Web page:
Julia May Jonas on How Playwriting Informs Her Approach to Building Character
The Author of Vladimir in Conversation with Brad Listi on Otherppl
Julia May Jonas is the guest. Her debut novel, Vladimir, is out now from Avid Reader Press.
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From the episode:
Brad: I’m wondering with a novel that’s this voicey, and with your background in playwriting, were you performing this in the edit? Did you need some room and some quiet space so you could really get into character?
Julia May Jonas: I read for flow and for repetitions mostly. I didn’t necessarily read for character. I think I would have distracted myself because I’m not the right type for that character. So if I had really acted it out, it actually would have been too distracting. I would have felt a self-consciousness around it. I’m one of those people that I can’t really write in a coffee shop because I close my eyes and I type so that I can just be inside of the feeling of it. So it’s more about really feeling the character. That was how I stayed with her voice. And then when I was reading it out loud, that was for a different bunch of technical reasons.
The most entrancing thing about performing—and I think the reason why so many people I know who are performers are the most intelligent people I know, and people don’t necessarily understand that—is because of what a high you get from being able to recognize and recreate emotion, the real specificity of emotion. That is what I drew on in writing the character—trying to access what that specificity of an emotional state was, or specificity of an interaction, and how exactly one might feel in that interaction, and how insightful that can feel to access on a physical level.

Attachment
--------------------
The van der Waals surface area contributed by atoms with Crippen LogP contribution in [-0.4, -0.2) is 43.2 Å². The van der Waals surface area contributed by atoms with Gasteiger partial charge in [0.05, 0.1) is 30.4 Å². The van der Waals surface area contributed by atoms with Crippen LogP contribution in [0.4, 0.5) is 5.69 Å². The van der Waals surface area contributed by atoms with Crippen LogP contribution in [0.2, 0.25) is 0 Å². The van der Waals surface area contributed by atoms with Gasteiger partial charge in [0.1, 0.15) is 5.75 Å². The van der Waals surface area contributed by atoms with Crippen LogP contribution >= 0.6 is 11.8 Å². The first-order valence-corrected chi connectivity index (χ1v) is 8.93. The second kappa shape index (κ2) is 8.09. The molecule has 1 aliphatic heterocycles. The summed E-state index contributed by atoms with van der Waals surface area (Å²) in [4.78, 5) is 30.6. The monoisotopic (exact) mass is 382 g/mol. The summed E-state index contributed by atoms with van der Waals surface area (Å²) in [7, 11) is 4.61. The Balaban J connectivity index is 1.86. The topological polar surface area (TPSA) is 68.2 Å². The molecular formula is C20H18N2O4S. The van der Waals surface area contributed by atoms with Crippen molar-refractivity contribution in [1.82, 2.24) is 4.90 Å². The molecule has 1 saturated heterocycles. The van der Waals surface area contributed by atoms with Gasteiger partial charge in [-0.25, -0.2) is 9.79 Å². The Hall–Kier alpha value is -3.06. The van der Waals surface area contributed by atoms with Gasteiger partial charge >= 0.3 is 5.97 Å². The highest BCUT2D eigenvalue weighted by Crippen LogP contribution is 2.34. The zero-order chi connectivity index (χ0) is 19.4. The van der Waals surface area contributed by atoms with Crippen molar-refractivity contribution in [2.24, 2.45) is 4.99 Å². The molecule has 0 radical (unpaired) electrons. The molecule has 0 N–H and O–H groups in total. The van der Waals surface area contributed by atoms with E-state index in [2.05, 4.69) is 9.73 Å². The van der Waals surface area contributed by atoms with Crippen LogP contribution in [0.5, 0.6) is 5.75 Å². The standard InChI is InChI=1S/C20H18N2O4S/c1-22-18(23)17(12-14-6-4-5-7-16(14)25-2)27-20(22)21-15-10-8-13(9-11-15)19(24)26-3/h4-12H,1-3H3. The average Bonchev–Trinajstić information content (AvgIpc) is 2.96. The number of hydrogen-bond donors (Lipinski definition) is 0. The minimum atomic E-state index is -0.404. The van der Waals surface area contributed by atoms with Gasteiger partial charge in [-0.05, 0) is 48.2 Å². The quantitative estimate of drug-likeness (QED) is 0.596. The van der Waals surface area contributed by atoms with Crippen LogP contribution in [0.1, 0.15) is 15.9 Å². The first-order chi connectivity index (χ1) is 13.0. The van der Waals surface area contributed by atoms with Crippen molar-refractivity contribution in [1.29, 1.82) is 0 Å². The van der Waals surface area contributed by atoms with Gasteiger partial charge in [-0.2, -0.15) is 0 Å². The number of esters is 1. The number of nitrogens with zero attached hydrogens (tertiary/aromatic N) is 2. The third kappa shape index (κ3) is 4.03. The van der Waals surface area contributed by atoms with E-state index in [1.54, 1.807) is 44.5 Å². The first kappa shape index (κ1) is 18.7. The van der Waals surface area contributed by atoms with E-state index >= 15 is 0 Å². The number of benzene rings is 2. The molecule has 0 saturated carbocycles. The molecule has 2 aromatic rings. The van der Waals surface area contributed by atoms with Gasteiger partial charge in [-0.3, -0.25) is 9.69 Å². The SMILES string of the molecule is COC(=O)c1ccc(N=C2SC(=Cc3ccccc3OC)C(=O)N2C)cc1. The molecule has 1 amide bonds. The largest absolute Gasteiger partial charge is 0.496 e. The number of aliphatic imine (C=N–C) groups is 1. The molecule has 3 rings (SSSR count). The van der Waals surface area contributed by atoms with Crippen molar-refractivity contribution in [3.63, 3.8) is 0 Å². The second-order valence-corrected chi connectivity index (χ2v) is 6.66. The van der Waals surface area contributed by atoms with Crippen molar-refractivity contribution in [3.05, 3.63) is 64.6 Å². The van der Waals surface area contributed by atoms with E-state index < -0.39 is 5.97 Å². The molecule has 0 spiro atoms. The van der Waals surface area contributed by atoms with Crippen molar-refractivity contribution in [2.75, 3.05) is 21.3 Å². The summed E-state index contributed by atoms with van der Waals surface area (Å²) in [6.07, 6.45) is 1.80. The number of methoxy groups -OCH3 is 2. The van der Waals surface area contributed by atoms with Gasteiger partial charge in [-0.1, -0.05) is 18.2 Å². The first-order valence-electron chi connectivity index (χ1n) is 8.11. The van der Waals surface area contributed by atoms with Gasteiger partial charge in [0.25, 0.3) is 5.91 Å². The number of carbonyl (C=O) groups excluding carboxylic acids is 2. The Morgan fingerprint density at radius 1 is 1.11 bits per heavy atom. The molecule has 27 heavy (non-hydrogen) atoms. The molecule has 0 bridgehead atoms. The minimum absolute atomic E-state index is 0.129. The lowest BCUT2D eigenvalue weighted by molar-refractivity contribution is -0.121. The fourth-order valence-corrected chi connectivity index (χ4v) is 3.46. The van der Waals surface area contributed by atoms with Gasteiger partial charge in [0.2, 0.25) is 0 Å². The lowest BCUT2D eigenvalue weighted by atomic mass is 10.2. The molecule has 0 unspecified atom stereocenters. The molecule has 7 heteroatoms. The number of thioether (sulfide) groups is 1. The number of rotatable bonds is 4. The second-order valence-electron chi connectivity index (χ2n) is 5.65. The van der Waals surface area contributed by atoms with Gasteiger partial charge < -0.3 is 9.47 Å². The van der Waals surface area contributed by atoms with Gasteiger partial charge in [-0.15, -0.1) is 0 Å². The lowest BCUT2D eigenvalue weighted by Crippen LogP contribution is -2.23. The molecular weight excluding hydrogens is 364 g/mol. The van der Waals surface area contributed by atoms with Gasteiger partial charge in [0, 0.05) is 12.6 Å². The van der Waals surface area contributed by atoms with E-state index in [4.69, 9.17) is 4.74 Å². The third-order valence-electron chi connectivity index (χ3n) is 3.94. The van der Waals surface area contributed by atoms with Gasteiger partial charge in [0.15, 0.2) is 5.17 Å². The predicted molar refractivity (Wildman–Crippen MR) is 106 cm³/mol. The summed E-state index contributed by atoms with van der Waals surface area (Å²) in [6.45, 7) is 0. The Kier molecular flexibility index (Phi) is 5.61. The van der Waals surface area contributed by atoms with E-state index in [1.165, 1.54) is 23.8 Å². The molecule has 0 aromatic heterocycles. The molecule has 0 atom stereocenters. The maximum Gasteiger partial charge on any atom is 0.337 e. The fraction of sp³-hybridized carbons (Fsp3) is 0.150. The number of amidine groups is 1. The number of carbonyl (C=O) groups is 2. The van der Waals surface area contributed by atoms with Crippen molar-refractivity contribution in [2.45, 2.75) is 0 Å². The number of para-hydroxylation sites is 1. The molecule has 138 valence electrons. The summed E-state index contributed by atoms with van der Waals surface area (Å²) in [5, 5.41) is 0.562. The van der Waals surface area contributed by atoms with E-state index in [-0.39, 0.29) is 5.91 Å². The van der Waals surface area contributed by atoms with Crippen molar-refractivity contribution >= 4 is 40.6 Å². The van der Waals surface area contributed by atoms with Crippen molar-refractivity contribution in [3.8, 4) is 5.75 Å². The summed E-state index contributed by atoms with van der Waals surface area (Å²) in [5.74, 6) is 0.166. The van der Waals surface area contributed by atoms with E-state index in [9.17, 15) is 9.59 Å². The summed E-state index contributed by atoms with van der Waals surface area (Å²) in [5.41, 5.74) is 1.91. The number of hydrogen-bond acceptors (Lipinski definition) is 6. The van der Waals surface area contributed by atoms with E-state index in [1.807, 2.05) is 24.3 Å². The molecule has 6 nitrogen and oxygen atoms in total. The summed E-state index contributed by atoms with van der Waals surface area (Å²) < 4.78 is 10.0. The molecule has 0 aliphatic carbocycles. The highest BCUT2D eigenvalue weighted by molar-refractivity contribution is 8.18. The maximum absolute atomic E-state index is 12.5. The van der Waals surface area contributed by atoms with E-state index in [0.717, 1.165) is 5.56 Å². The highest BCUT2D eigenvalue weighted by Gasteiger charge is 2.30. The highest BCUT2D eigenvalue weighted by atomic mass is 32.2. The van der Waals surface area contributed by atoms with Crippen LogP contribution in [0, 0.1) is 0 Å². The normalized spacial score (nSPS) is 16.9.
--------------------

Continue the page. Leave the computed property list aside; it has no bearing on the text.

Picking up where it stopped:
Brad Listi: Yeah, that’s well said. It goes back to this idea of cross-pollination and using one media or one particular literary tradition and having it inform another, and how useful it can be because it gives you a unique angle. So many of us are locked in this books channel and that’s all we’re really doing, it’s all we’re bumping up against. It’s inspiring me to read more plays and see more theater.
Julia May Jonas: And the moments that come at you that are usually the best are often ones that take you by surprise when you’re writing. Because your conscious brain has to be responsible for the whole thing. What I actually really liked about novel writing as opposed to playwriting is it was a lot more conscious. It felt a lot less accidental than writing plays, which really feel like they rely on getting into a mode and then hoping for magic to happen in a way. Whereas the novel felt much more like clay to me, something I could work with, something I could look back at a paragraph and say, ok, I know how to fix this. Or look at a chapter and say, ok, I see this, I can move this around, this feels tactile in a way.
Julia May Jonas is a playwright and teaches theater at Skidmore College. She holds an MFA in playwriting from Columbia University and lives in Brooklyn with her family. Vladimir is her debut novel.